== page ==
• If the Tigers do end up selling, the Blue Jays will have interest in closer Joakim Soria, tweets Anthony Fenech of the Detroit News. Soria would be a pure rental, as he’s a free agent at the end of the year. He’s earning $7MM and has posted an even 3.00 ERA with 7.8 K/9 and 2.5 BB/9 in his 39 innings this season, though he’s also had an unusually difficult time with home runs, which could make pitching at the Rogers Centre a challenge.
  • The Blue Jays‘ pursuit of Scott Kazmir illustrates that it’s “becoming more clear” that the team is open to a rental acquisition, writes Shi Davidi of Sportsnet. Davidi notes that the Kazmir talks were never going to get off the ground based on the asking price — “think Jeff Hoffman or Daniel Norris,” says Davidi — especially considering Kazmir’s injury scares. Health concerns are another reason to wonder if the Blue Jays will seriously pursue Johnny Cueto or not, he adds. While the Blue Jays may be warming to the idea of a rental arm, they can’t afford to have their acquisition miss any time, and Cueto’s had a pair of minor elbow issues in 2015.
  • While the Blue Jays made a “big push” to land Carlos Carrasco from the Indians, according to Ken Rosenthal of FOX Sports (Twitter link), the trade simply “didn’t get done.” Cleveland isn’t necessarily motivated to trade a starter, though they’re also not entirely ruling out the possibility.
  • The Yankees have shown at least some interest in Marlins righty Mat Latos, Joe Frisaro of MLB.com reports on Twitter. They join a growing list of clubs that have shown some inclination to take a chance on Latos’s resurgence and past success. New York has given public indication that it is not lining up any major moves, but it would be surprising if it does not at least make a few acquisitions at areas of need, and rotation depth could certainly make sense.

AL Central Notes: Buxton, Sox, V-Mart, Tigers, Young

Speaking about the team’s recent promotion of top prospect Byron Buxton, Twins GM Terry Ryan told Kris Atteberry of Twins Radio (audio link): “We brought up Buxton because he’s the best one we had available at the time. We have a few guys down there that we considered, but they aren’t as good as Buxton, so we brought up Byron to give him a shot. … I’m hoping that things go well enough that we don’t have to worry about it.” Based on Ryan’s comments, it seems that Buxton will have the opportunity to play his way into a regular role moving forward. A productive Buxton would certainly increase Minnesota’s chances of remaining in the hunt for the division and could also eliminate a potential area of need in trades — an upgrade in the outfield.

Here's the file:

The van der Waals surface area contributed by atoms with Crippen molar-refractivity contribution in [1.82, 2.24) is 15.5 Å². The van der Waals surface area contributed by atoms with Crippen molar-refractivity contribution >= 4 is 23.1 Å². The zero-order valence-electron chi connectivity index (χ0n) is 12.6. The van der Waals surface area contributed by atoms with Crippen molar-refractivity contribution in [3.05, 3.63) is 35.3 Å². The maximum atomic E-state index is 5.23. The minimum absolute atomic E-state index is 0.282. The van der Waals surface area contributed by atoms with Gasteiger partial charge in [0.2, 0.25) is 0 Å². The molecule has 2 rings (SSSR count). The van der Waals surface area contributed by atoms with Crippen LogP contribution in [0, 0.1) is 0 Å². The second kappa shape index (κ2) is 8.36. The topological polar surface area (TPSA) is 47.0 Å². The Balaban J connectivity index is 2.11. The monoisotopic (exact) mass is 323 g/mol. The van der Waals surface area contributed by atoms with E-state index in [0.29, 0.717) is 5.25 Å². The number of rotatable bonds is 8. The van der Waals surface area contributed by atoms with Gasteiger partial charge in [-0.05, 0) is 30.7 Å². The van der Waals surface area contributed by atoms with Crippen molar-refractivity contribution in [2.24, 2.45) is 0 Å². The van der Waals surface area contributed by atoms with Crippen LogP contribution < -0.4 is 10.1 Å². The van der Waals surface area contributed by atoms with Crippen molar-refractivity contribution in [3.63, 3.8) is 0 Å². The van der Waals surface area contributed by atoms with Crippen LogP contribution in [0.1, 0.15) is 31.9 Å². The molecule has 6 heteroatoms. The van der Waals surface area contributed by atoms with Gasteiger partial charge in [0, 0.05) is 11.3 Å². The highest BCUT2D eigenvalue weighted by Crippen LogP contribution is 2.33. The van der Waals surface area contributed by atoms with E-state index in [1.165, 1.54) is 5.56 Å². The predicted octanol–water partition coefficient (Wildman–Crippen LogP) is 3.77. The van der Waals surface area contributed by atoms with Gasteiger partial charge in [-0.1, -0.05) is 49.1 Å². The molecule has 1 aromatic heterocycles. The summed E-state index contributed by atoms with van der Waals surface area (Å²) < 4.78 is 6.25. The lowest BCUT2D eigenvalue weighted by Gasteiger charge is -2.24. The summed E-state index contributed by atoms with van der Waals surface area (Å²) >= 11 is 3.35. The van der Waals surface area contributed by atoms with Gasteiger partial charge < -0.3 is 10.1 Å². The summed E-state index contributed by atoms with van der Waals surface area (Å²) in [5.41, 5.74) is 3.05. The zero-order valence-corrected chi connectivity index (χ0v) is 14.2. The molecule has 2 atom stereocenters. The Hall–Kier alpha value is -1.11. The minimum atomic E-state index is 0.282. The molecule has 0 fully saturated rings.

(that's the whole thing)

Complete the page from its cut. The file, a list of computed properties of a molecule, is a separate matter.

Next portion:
More from the AL Central…

  • Asked by MLB.com’s Scott Merkin about the possibility of the White Sox becoming deadline sellers, David Robertson said that he would be understanding of any route that GM Rick Hahn felt was best for the team. “If that happens, you know, that’s just part of the game,” said the closer, who signed a four-year, $46MM contract this winter. “That’s obviously a decision that I’m not even involved in. The organization has to do what’s best for them. If that’s the way this season turns out, then so be it.” Robertson, however, feels that the Sox still have the pieces to contend and believes a turnaround is possible with strong performances against division rivals in Kansas City and Detroit. Chicago is currently seven games under .500 and nine back in the AL Central.
  • Victor Martinez will rejoin the Tigers this weekend in New York and could be activated from the disabled list at that time, writes James Schmehl of MLive.com. Martinez has been out since May 19 but looked strong on a Triple-A rehab assignment to date, going 4-for-12 with a double in 12 plate appearances.
  • In a mailbag column, Schmehl addresses potential trade scenarios for the Tigers this summer, reporting that the team will consider adding starting pitching. Johnny Cueto and Scott Kazmir are two seemingly speculative names tossed out by Schmehl. He adds that Detroit is likely to add a relief arm as well, though not an elite closer like Aroldis Chapman, as the team is happy with Joakim Soria in the ninth inning.
  • In a piece for FOX Sports, Dave Cameron of Fangraphs examines the unique nature of Chris Young‘s ability to drastically outperform his FIP by virtue of consistently posting one of the lowest BABIP marks in baseball. While there’s a good amount of luck involved in BABIP, Young’s extreme fly-ball tendencies — specifically his ability to induce infield flies — has allowed him to post a .240 BABIP dating back to 2006. Cameron notes that in such a heavily analytical era, it’s not surprising that teams were so reluctant to gamble on a 36-year-old soft-tosser with a 5.02 FIP in 2014, but Young’s mastery of a rare skill set has made him a bargain.

AL Notes: Soria, Pirela, Jimenez

In Joakim Soria, the Tigers have found the top-quality closer they’ve lacked in the past several seasons, James Schmehl of MLive.com writes. Soria has been successful in all ten of his save chances this season while allowing just two runs in 11 2/3 innings. Over the past several years, the Tigers have leaned on the often unreliable Jose Valverde and Joe Nathan, with a strong partial-season performance from Joaquin Benoit in 2013 providing a few months of respite. The Tigers bullpen was a problem last year, and Schmehl notes that much of it is still shaky. But for now, their closer problem seems to be solved. Here’s more from the American League.